• link to the second noun: this is used for 1:N links. E.g. if you have a table for posts, you may record the author's ID as posts.author_id field (alternatively, you may have created a special 2-column table for that, but that happens rarely);

  • secondary, or derived, data: all kinds of data duplication, precomputed values, etc. This is something that was added for speed, or convenience. For such fields you should write down where the primary data is stored.

  • junk: unused fields, fields that are not mentioned in the code base, fields with weird names like 'tmp_to_delete', fields always containing the same value, etc.

  • fields that you genuinely do not understand — try to find somebody with the local knowledge who can help you with making sense of those;


So, again, you need to convert the physical table structure to the logical schema based on nouns/attributes/links. Write down the nouns; write down their attributes; write down links separately (they always belong to both nouns, so don't try to put them under nouns).

Remove the processed fields from the initial text files (attributes that you wrote down; junk; secondary). Update the list of junk fields that you’ve found; update the list of secondary fields. Commit your work if you use Git. When you're done with a table, add another one to your spotlight.

Here is an example of this kind of analysis that I use as an example in my data modeling course:

CREATE TABLE `fr_comments` (
    -- anchor: Comment

    -- anchor ID: Comment

`fr_post_id` int(11) NOT NULL,
    -- link: Post has Comments (1:N)

`fr_user_id` int(11) NOT NULL,
    -- link: User writes Comments (1:N)

`body` text NOT NULL,
    -- attribute: Comment.text

`md5_id` varchar(255) NOT NULL,
    -- ??? wtf

`published_at` datetime DEFAULT NULL,
    -- attr: Comment.publication_date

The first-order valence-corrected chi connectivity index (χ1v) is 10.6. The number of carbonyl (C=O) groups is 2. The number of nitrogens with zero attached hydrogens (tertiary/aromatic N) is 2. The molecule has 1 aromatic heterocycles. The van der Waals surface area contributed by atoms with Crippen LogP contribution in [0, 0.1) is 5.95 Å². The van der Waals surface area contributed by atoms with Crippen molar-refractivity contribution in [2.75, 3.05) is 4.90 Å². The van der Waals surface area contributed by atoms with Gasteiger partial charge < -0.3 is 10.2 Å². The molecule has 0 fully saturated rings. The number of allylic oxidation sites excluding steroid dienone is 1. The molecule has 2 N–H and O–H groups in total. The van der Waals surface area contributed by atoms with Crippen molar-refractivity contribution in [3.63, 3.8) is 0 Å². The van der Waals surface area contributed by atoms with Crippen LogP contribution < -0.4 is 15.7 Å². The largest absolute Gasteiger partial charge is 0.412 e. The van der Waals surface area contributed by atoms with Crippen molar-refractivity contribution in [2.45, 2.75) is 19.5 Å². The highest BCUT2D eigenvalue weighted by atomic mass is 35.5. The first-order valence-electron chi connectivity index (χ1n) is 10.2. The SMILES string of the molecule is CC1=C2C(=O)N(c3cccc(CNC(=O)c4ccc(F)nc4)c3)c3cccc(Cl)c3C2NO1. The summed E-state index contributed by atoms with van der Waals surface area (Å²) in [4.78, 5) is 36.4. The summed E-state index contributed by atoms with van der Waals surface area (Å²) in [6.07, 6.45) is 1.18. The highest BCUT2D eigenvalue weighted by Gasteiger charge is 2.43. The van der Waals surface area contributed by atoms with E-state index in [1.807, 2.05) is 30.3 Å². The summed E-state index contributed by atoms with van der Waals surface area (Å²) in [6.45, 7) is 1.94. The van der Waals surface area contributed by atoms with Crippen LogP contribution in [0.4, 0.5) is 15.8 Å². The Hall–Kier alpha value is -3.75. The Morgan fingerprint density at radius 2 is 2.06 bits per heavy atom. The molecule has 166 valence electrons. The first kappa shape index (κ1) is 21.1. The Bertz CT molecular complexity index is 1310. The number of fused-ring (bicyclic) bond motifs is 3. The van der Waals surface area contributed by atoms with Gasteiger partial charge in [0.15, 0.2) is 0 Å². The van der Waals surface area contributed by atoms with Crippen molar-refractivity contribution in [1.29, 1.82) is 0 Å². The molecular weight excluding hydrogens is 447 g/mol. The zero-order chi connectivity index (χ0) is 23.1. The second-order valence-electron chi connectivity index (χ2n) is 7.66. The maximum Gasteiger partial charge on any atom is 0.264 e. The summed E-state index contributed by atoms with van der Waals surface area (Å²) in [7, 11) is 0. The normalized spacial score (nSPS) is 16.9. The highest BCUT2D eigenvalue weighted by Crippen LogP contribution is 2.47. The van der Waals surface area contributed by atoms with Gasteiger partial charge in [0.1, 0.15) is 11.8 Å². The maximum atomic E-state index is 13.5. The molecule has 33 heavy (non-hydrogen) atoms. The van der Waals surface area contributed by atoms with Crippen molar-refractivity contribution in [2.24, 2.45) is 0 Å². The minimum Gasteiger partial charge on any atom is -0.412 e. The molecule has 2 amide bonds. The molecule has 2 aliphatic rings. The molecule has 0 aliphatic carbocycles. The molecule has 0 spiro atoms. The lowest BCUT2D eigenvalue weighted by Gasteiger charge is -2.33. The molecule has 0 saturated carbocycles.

`created_at` datetime(6) NOT NULL,
    -- automatic timestamp

`comment_id` int(11) DEFAULT NULL,
    -- link: Comment generated from OriginalComment

`wordcount` int(11) DEFAULT NULL,
    -- secondary data, derived from the `body` attribute


) ENGINE=InnoDB DEFAULT CHARSET=utf8 COLLATE=utf8_unicode_ci;

Just from this one table we are able to extract the following:

# Nouns

noun Comment
   attr Comment.body
   attr Comment.publication_date

noun Post

noun OriginalComment

noun User


# Links

link Post has Comments
link User writes Comments
link Comment corresponds to the OriginalComment

# Notes

* what is md5_id?

Some more suggestions: This work will take time, weeks maybe. Sometimes you will have to pause and do something else. You will really need to have some time for background processing, to talk to people, to review your intermediate results. You will not be able to sit down and write down 240 tables at once.

How do you choose the tables that are in your spotlight? Sometimes you have to abandon your current spotlight, just because you're not making progress. You'll get unstuck if you switch to a different area of the database.

At different times you could try all possible selection methods to choose the spotlight candidates:

  • begin with the "most important" tables;

  • try a logical group of tables, e.g. beginning with a common prefix;

  • try a random order :)

  • try one of the widest tables first;

  • try one of the narrow tables first;

Count the number of lines in your original SQL schema text file. Count the number of tables still to go. Count the number of nouns/attributes/links that you've extracted from the schema so far. Enter those numbers in a spreadsheet every couple of days, and watch the graphs grow.

After the first couple of modeling sessions, rethink your strategy: does this advice help?  You will probably learn which tactics work for you, and which don't.

Hope it helps,

P.S.: The UNION ALL post seems to be more time-consuming than I thought, so meanwhile I decided to take some time out and post something more practical.

P.P.S.: follow me on Twitter: https://twitter.com/alexeymakhotkin.